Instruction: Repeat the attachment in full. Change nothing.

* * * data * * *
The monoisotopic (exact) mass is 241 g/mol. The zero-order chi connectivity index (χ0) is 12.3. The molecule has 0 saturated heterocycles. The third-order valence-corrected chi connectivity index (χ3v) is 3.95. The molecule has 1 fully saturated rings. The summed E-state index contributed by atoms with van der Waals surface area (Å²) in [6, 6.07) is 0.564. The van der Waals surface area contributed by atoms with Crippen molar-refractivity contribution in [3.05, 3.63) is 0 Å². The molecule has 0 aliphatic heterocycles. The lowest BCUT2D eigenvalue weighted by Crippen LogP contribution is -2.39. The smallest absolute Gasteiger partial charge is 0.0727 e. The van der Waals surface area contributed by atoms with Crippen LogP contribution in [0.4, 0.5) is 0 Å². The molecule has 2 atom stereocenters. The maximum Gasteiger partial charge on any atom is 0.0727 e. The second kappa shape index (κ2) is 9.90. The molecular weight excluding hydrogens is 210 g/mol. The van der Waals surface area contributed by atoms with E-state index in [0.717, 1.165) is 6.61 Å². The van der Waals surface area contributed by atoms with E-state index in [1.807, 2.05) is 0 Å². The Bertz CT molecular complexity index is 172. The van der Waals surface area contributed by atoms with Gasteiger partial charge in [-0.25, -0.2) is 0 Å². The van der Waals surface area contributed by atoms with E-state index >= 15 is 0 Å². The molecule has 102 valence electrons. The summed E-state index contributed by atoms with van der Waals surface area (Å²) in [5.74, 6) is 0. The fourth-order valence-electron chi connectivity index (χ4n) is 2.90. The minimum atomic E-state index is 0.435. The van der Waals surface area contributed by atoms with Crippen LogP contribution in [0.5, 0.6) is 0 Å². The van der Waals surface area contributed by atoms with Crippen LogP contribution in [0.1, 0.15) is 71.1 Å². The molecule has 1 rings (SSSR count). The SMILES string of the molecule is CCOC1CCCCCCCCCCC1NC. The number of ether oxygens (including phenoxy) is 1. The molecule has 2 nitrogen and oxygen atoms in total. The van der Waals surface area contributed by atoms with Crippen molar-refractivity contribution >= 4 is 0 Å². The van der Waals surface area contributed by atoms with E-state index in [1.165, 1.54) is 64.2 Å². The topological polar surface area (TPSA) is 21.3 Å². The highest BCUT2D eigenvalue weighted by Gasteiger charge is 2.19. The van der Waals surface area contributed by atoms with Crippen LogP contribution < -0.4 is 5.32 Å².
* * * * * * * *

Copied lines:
The monoisotopic (exact) mass is 241 g/mol. The zero-order chi connectivity index (χ0) is 12.3. The molecule has 0 saturated heterocycles. The third-order valence-corrected chi connectivity index (χ3v) is 3.95. The molecule has 1 fully saturated rings. The summed E-state index contributed by atoms with van der Waals surface area (Å²) in [6, 6.07) is 0.564. The van der Waals surface area contributed by atoms with Crippen molar-refractivity contribution in [3.05, 3.63) is 0 Å². The molecule has 0 aliphatic heterocycles. The lowest BCUT2D eigenvalue weighted by Crippen LogP contribution is -2.39. The smallest absolute Gasteiger partial charge is 0.0727 e. The van der Waals surface area contributed by atoms with Crippen LogP contribution in [0.4, 0.5) is 0 Å². The molecule has 2 atom stereocenters. The maximum Gasteiger partial charge on any atom is 0.0727 e. The second kappa shape index (κ2) is 9.90. The molecular weight excluding hydrogens is 210 g/mol. The van der Waals surface area contributed by atoms with E-state index in [0.717, 1.165) is 6.61 Å². The van der Waals surface area contributed by atoms with E-state index in [1.807, 2.05) is 0 Å². The Bertz CT molecular complexity index is 172. The van der Waals surface area contributed by atoms with Gasteiger partial charge in [-0.25, -0.2) is 0 Å². The van der Waals surface area contributed by atoms with E-state index >= 15 is 0 Å². The molecule has 102 valence electrons. The summed E-state index contributed by atoms with van der Waals surface area (Å²) in [5.74, 6) is 0. The fourth-order valence-electron chi connectivity index (χ4n) is 2.90. The minimum atomic E-state index is 0.435. The van der Waals surface area contributed by atoms with Crippen LogP contribution in [0.5, 0.6) is 0 Å². The van der Waals surface area contributed by atoms with Crippen LogP contribution in [0.1, 0.15) is 71.1 Å². The molecule has 1 rings (SSSR count). The SMILES string of the molecule is CCOC1CCCCCCCCCCC1NC. The number of ether oxygens (including phenoxy) is 1. The molecule has 2 nitrogen and oxygen atoms in total. The van der Waals surface area contributed by atoms with Crippen molar-refractivity contribution >= 4 is 0 Å². The van der Waals surface area contributed by atoms with E-state index in [1.165, 1.54) is 64.2 Å². The topological polar surface area (TPSA) is 21.3 Å². The highest BCUT2D eigenvalue weighted by Gasteiger charge is 2.19. The van der Waals surface area contributed by atoms with Crippen LogP contribution < -0.4 is 5.32 Å².